by Stephen Lendman
The US-led aggression in the Middle East and the three failed attempts to oust Venezuela's Hugo Chavez since 2002 (with a fourth now planned and likely to be implemented soon) are just the latest examples of this country's imperial agenda and the "new world order" it has in mind. The way this country now engages throughout the world isn't much different than what it's done close to home and worldwide since inception. Only the venues chosen, the scope of our aims, and the extent of our power have changed. This article in two parts gives some historical perspective and then concentrates on the imperial grand strategy of the Bush administration under which regime change is a central element.
In Part II, the focus is on the war in Iraq as a case study of imperial madness and its consequences. It also covers a possible little discussed economic motive behind what's now being called "the long war."
Maybe it's something in the air or water around the Capitol that makes it happen - causing the men and women elected or appointed to high office to do bad things. It may in part be going along to get along for some of them. But mostly it's the dangerous and deadly sickness or syndrome of power corrupting and absolute power doing it absolutely. That's bad enough, but when it happens to rulers of a superpower and those in league with them, it can inflict immeasurable harm and human suffering. In cost/benefit analysis terms: what serves the interests of a superstate comes at the expense of the public welfare.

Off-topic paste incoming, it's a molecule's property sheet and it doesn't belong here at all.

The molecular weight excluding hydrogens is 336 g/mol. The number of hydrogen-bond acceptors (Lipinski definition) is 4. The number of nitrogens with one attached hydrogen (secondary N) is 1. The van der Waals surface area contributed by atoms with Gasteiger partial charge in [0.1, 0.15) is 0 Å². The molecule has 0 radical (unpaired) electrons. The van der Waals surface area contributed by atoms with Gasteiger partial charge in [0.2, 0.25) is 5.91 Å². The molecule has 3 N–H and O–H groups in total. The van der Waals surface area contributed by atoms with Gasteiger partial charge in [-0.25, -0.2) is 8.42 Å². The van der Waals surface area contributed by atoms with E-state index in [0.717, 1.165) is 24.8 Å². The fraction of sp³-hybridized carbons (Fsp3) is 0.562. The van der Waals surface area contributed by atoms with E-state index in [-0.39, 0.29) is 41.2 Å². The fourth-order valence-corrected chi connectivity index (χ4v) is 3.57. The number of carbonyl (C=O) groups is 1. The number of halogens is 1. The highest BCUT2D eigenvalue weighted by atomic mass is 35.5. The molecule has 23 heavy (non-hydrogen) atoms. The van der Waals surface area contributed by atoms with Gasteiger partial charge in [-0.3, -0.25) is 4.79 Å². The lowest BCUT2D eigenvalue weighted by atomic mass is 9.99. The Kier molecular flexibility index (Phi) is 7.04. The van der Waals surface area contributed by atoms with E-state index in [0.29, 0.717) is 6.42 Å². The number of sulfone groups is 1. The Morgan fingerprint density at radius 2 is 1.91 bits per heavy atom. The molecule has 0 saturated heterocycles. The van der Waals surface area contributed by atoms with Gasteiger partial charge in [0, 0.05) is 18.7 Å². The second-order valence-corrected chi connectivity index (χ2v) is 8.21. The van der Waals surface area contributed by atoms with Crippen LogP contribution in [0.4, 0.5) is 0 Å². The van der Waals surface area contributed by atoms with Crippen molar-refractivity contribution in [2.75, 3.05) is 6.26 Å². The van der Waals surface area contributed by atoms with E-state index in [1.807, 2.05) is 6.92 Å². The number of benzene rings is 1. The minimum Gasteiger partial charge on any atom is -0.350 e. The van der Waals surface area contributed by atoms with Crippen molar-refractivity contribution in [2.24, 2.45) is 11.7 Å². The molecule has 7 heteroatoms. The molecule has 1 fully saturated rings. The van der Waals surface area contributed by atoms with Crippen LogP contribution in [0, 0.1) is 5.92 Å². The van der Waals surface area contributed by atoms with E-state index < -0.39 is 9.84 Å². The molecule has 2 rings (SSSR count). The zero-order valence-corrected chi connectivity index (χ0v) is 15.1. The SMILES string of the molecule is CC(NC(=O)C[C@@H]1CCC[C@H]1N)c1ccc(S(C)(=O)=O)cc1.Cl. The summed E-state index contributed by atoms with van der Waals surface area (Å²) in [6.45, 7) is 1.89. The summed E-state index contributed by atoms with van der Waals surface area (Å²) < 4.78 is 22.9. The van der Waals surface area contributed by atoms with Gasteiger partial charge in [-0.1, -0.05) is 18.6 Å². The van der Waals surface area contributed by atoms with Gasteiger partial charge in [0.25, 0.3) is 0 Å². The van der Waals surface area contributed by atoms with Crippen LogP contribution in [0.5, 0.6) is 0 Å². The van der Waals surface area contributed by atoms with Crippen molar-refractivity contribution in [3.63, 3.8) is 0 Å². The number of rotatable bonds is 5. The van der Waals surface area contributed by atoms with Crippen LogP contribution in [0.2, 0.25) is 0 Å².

The US Has Always Been A Warrior, Imperial Nation (Read the full post)